Bargaining in Tijuana

7F28E959-FE8B-49E6-99FA-9F6D83DD8AE9This past Monday, smack in the middle of a five day trip to California, I walked in to Tijuana, Mexico. Yes, you read that correctly. I walked in to Mexico. Through a turnstile, like I was entering a minor league baseball game in the 1990s. I spent thirty seconds with the customs guy, told him why I was there, and off I went. A guest for the day. 

Why was I there?  Why am I anywhere really? Well, on this day, it was to golf. No shenanigans. Not to eat what I heard was quite delicious food. Not to be a tourist. Golf. 

Only one problem. I am not a member at Club Campestre de Tijuana (Tijuana Country Club). Shocking, I know. I also had no tee time. No clubs. No balls. Just blind ambition. 

3AE59A64-DFF2-44BA-8055-81F08CDA97B1But I did have passion, a kind smile, and I knew just enough Spanish to convince them to let me play. 

Everywhere I go, I want to play. The more off the beaten path, the better. The more challenging, the better.

E249F01D-2776-43BF-8196-42F35ED91691065C5EE2-6209-4978-AD31-0E514C92F7F6I played 36 holes at world renowned Torrey Pines on Tuesday (which was awesome), but CC de Tijuana is a much better story. 

I bargained for everything along the way. The first cab driver wanted $12. We settled on $10 (converted to pesos of course). He wanted to, how shall I say, interest me in other services. We settled on golf. 

The security guard at the club looked at me skeptically as I entered the premises, but my dark skin and dark beard seemed to appease him. After getting the okay to proceed, the golf shop first wanted $100, then $130, so we settled right in the middle.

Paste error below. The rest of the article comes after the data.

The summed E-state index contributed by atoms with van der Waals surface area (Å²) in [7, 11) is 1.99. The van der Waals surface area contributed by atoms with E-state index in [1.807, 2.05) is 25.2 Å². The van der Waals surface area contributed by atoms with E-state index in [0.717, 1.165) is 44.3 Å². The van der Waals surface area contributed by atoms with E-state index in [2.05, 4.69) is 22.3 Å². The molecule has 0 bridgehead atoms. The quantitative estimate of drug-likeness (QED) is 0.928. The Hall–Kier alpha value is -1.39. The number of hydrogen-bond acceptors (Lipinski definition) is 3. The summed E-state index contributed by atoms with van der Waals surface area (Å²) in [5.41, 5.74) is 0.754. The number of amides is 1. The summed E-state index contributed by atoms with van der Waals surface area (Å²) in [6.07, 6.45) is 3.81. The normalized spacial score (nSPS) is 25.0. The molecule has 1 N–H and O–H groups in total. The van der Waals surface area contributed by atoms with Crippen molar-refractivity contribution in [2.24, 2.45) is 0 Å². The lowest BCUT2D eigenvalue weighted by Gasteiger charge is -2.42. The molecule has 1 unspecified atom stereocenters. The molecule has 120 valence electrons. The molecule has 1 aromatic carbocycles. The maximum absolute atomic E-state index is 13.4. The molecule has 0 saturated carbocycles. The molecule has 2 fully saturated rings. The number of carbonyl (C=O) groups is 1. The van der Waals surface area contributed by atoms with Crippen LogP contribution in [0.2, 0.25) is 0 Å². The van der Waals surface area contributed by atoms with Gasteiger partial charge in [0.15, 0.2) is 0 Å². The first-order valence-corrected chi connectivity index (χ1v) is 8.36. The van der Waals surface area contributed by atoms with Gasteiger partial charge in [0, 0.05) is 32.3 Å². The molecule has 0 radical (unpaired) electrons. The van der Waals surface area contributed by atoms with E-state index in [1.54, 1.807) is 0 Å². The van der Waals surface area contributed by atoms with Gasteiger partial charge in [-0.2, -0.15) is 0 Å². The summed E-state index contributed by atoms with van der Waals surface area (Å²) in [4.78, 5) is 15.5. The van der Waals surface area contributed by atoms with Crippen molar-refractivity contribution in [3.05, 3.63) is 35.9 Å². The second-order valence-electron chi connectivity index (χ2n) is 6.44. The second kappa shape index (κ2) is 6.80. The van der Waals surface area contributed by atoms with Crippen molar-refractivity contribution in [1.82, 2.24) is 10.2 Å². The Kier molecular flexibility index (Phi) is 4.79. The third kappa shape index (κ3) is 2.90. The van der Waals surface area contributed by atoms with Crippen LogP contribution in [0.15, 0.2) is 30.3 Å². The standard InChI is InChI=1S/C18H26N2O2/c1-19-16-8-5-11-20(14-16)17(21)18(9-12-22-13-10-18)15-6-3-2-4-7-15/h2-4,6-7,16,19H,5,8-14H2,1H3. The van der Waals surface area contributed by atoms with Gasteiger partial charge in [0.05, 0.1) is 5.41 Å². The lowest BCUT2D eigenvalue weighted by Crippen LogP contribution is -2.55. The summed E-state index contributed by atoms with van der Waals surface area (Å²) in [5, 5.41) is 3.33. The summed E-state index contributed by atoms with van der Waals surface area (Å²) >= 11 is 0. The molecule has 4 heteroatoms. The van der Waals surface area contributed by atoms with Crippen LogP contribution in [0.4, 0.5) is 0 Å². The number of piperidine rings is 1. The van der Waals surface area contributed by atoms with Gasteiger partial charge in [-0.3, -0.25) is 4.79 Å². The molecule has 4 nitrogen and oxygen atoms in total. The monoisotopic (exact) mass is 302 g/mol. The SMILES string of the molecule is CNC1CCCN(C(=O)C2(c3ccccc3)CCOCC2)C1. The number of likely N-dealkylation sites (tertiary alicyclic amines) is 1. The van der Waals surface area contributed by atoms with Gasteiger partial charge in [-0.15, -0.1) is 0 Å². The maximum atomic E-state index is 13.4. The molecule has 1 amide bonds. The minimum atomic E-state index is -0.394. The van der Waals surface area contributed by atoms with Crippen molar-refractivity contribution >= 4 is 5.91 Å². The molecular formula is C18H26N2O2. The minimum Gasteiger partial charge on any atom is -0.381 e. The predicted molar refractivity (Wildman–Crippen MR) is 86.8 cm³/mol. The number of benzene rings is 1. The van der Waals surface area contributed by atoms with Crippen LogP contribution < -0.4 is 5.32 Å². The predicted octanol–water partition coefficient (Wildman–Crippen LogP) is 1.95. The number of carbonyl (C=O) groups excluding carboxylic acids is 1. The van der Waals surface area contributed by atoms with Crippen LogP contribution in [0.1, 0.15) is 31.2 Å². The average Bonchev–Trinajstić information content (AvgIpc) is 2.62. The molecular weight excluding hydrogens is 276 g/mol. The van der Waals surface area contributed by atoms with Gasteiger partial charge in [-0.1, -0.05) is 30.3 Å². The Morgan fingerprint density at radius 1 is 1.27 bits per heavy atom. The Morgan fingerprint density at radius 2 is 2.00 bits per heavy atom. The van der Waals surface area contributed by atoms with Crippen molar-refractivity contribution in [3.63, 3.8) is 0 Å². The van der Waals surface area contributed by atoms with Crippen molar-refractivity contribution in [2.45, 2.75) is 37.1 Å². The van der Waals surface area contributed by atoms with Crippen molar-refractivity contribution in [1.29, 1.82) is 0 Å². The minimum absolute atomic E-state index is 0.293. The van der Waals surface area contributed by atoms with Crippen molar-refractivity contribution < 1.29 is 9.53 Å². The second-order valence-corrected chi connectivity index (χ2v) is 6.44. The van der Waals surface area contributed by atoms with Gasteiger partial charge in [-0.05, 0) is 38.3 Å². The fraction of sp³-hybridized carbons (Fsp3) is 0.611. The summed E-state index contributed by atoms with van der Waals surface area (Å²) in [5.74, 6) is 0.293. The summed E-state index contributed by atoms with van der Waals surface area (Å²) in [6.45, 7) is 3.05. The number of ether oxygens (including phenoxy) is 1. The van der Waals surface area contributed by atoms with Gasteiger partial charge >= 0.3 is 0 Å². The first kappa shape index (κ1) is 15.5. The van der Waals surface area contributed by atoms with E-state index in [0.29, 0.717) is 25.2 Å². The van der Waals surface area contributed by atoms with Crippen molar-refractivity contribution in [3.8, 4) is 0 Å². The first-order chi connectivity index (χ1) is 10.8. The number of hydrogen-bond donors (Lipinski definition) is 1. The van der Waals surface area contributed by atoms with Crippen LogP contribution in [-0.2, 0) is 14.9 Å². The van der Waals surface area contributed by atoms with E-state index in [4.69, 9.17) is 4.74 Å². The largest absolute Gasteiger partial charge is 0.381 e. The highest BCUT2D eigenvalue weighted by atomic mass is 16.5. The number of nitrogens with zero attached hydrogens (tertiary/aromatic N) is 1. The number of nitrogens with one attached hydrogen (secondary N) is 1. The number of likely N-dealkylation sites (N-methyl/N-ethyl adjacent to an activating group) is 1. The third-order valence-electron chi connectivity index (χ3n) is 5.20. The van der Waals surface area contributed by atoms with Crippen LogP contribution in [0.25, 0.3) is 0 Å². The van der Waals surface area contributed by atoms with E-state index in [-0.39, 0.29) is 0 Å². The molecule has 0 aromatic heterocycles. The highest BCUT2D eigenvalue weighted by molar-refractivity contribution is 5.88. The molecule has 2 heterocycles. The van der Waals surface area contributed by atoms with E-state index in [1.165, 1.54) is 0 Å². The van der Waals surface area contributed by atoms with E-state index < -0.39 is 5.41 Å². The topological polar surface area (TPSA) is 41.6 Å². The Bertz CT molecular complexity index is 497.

They had a set of left handed clubs to offer me, but I am not left handed. The right handed clubs were too nice, so they needed some collateral until I returned them. My drivers license seemed to please them. 

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Once we were all settled, I basically had this lush, green paradise in the heart of urban Tijuana to myself. I didn’t catch another golfer until hole 16, at which time I was parched. I wanted a Mexican Coca Cola (real sugar cane), but opted instead for a Tecate Roja from the cart guy. I carefully wiped off all water droplets from the bottle and insisted on a fresh solo cup to avoid a repeat of the great Mexico City Blowout of 2018.

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I finished a pleasant round, thanked my gracious hosts, got my drivers license back, and then headed for the exit gate. 

I guess random Americans don’t walk into their club every day, as even the exit guard asked me what the hell I was doing. 

“Golf” I said smiling. I mimicked a swing. “Golf. Y muchas gracias por tu hospitalidad.”

That seemed to please him, and before I knew it, I was back on the streets of Tijuana looking for a cab. 

I found one close by at a Tijuana hotel which I managed to secure even though I was not a guest there. The driver  was a friendly 70 year old man, as much a tour guide as simply a taxi driver. He wanted $8. I insisted on $10. 

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We spoke of the enchanting land that is Tijuana. Part Mexican border city. Part haven for nutty American tourists.  At every random wall that we passed along the drive, he would point and say “wall”, and we would giggle together.  

He finally asked me why I was here, and I told him “to golf and to just explore.” He looked at me quizzically and said “Why here?”  I shrugged my shoulders and simply said, “Because this is what I love to do.”

Have a great week.-Benj

Follow along on Instagram @anythingbutkhakis and now @abkgolf.

If you enjoy these and would like to get the weekly piece via email, please follow on the website http://www.anythingbutkhakis.com .

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